New claim to detention power
Without asking Congress for any added power, President Obama on Monday claimed authority for the military to hold as prisoners any terrorism suspect whose detention is deemed “necessary to protect against a significant threat to the security of the United States,” even without pursuing criminal charges. That will include detention at Guantanamo Bay, and at any other “detention facility” the government sets up. The detention power, however, may be checked by the civilian courts as they decide habeas challenges to continued detention by those at Guantanamo Bay, the President conceded.
The White House outlined the new approach in a statement by the President, a presidential executive order, and a fact sheet on Guantanamo and detainee policy. Attorney General Eric Holder, Jr., also issued a statement. These developments occurred as the Supreme Court is on the verge of considering a series of pending appeals in which Guantanamo detainees are challenging the government’s existing policy on holding them indefinitely.
The President relied upon his constitutional powers as Chief Executive, and on the 9/11 Resolution that Congress passed after the 2001 terrorist attacks. While asserting that the new approach “does not create any additional or separate source of detention authority,” the steps he announced for review of those the government insists on holding amount to an ongoing, indefinite detention policy without necessarily bringing criminal charges against any individual, either in civil court or before a military commission. The President ordered the Pentagon to resume prosecutions in military commissions at Guantanamo.
Obama said explicitly that he still wants to close the detention facility at Guantanamo, but he cannot now do so because Congress has taken action to bar transfers out of Guantanamo, especially to the U.S. mainland, for detention or even for prosecution for war crimes. He accused “some in Congress” of attempting “to undermine” the administration’s authority to bring criminal charges in regular federal courts, and vowed to continue to resist such restrictions as “dangerous and unprecedented” challenges to his authority as Chief Executive.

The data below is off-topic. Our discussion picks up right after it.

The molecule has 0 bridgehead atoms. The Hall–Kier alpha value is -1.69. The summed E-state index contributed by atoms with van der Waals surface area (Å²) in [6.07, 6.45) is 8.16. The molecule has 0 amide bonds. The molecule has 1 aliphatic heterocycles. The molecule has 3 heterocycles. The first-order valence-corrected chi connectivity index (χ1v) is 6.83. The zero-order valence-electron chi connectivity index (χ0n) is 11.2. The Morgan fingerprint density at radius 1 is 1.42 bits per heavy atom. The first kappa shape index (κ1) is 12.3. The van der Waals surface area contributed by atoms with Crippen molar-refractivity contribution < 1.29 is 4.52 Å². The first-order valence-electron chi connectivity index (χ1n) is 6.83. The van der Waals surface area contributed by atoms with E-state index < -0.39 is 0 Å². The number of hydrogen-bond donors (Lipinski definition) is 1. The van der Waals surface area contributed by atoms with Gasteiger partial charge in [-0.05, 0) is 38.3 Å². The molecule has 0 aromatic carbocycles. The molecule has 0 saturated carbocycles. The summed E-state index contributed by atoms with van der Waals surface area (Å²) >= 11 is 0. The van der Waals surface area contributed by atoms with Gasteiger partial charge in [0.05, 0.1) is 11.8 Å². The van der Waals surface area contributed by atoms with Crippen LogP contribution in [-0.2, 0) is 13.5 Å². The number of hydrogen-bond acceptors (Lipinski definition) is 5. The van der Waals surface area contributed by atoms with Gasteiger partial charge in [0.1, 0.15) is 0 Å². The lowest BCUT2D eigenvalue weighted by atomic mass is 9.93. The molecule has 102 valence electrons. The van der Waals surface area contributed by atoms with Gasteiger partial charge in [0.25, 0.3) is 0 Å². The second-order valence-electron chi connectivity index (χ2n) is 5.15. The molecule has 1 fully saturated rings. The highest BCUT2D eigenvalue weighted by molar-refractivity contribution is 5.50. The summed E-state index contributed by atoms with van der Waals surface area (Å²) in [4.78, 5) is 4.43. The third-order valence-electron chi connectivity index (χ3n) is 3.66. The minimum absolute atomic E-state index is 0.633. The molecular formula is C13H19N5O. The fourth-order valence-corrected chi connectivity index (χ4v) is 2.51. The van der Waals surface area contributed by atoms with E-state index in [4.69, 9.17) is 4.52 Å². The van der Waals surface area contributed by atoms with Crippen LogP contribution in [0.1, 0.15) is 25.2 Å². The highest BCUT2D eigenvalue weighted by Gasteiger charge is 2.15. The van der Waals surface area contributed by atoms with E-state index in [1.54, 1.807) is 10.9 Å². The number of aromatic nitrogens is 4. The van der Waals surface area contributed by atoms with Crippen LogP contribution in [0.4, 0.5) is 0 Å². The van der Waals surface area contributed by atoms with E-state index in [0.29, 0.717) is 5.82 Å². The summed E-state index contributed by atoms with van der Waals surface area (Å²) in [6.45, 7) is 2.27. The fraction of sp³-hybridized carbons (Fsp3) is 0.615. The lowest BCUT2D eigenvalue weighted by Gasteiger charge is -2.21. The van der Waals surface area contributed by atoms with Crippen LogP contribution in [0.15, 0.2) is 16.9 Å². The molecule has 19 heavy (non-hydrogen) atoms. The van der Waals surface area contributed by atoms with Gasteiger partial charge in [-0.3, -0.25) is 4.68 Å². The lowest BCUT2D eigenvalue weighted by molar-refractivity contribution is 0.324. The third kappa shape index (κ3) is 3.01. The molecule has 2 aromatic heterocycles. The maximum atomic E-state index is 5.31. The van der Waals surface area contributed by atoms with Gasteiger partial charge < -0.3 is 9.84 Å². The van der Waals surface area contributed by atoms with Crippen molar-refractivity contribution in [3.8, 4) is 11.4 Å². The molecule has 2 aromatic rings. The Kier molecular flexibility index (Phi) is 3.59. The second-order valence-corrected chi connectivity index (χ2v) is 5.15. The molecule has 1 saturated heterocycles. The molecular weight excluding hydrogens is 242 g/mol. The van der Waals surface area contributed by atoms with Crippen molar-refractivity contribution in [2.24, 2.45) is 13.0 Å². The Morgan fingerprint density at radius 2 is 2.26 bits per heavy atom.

A central feature of the new policy, the White House indicated, is a “periodic review” system for those whom the government decides cannot be released and cannot be prosecuted for war crimes. While this process will not allow any detainee to challenge the legality of the initial decision to hold them in captivity, it does give each detainee not specifically facing a prosecution a review of detention — the initial review would be one year from now, with later reviews occurring every three years, with some shorter form of review every six months during that three-year span.
The new Executive Order Obama issued to implement the new review scheme has two potential limitations. First, the Order acknowledged that each of the 172 detainees now at Guantanamo has “the constitutional privilege of the writ of habeas corpus, and nothing in this order is intended to affect the jurisdiction of the federal courts to determine the legality of their detention.” (The Obama Administration, however, has another detention facility at Bagram air base outside of Kabul, Afghanistan, and it is resisting in court any effort to extend habeas rights beyond Guantanamo.)
A second potential check is a provision that read this way: “If, at any time during the periodic review process established in this order, material information calls into question the legality of detention, the matter will be referred immediately to the Secretary of Defense and the Attorney General for appropriate action.” There was no further explanation.
While the President stressed that the new review process gives detainees more procedural rights than they formerly had, under a Pentagon review system that the Supreme Court in 2008 found to be an inadequate substitute for habeas challenges, the new system almost certainly will be challenged in civilian federal court as an unconstitutional mode of indefinite detention. While there is the theoretical possibility that a civilian court might grant a habeas release order for any detainee at Guantanamo, a series of rulings by the D.C. Circuit Court have sharply curtailed the power of federal District Court judges to order actual release and have enhanced the strength of the government’s reasons for holding terrorism suspects. Thus, lawyers for detainees facing prolonged detention without prosecution predictably will claim that the Constitution does not allow such Executive detention.
The Supreme Court, in its first ruling in 2004 on an issue arising out of the post-9/11 “war on terrorism,” upheld presidential power to order some detentions of those captured on an overseas battlefield. It said there, however, that detention authority would become questionable if it was unduly prolonged. Many of the detainees now at Guantanamo are in their eighth or ninth year of captivity.
Recommended Citation: Lyle Denniston, New claim to detention power, SCOTUSblog (Mar. 7, 2011, 4:20 PM), http://www.scotusblog.com/2011/03/new-claim-to-detention-power/